These cute little windbots could one day fly the skies over Jupiter & Saturn.
NASA and windbot fleets on Jupiter – Wait what!? Yep, you heard us right. The National Aero Space Agency has just hand-picked a project by a team of the Jet Propulsion Laboratory which intends to send robotic “windbots” to the gas giant in order to study its weather patterns.
The $100,000 prize money given by NASA will in no way fund the whole project, but is intended to be used to conduct a feasibility test and see whether this idea will actually be possible to put into practice. IF all goes well, the team plans to begin adapting the idea for the other big gas giant of our system – Saturn.
Adrian Stoica, an engineer with JPL, says that he could easily imagine a whole network of little robots surviving for a really long time in the atmospheres of the most mysterious planets of our solar system – Jupiter and Saturn. This could also prove useful, he says, in conducting research on our own weather, as it would provide different points of view to how these systems function.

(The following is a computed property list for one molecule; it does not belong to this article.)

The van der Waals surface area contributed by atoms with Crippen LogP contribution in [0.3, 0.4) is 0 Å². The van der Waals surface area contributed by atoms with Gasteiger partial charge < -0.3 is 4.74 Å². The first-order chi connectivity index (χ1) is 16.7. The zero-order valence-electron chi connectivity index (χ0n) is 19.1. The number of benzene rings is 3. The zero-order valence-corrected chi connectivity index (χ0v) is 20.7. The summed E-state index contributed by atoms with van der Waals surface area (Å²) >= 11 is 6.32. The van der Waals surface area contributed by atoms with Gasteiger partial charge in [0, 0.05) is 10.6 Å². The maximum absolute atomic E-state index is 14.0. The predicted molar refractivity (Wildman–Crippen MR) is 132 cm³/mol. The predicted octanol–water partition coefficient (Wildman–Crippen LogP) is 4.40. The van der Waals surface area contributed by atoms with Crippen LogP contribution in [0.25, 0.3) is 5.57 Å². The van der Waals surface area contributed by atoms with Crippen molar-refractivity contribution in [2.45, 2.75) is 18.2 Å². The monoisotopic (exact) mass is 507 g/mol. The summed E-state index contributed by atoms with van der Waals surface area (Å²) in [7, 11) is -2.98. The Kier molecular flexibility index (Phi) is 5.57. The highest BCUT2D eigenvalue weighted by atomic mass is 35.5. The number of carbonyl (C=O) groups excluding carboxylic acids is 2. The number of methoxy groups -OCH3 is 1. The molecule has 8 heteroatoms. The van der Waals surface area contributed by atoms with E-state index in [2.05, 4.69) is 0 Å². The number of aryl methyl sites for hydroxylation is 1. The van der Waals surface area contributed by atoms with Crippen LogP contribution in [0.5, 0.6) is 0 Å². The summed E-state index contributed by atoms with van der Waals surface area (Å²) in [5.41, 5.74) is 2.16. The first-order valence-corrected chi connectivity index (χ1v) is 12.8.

The primary concern for these windbots is said to be their self-sufficiency. One would imagine that a little droid stuck so far away from home and inside the atmosphere of a gas giant would not get much love from our sun. Therefore it needs have alternative fueling methods.
The JPL team proposed planetary forces as the ones to fuel the probe – wind force, temperature changes or Jupiter’s own magnetic field. The principle behind these would be just as one would use a kinetic watch.
Another issue that needed tackling was the lift problem. How does one such small device, with no wings, stay in the air? Well, after being deployed safely at great altitude on Jupiter, it would make use of several rotors spread across its surface so that it can correct its height and easily navigate the troubled and ever-changing cloud system.
To be able to precisely orient itself, the small probe would need sensors on all of its body. Still, as it goes, the winds on Jupiter would rotate it, and as basic physics dictates, it should lift itself back up, provided the winds don’t stop. Have you ever lost a beach-ball in the wind? That’s a crude example of what these little devices would do.
Still, the feasibility study will determine how big the probes need to be, as well as many other specifications that are needed. Other similar devices that have won the Nasa Innovative Advanced Concepts are the robotic eel, Roboeel, to be sent to Europa’s waters, as well as atmospheric probes to be sent to Venus. These would resemble airships, and could even carry humans.
Image source: jpl.nasa.gov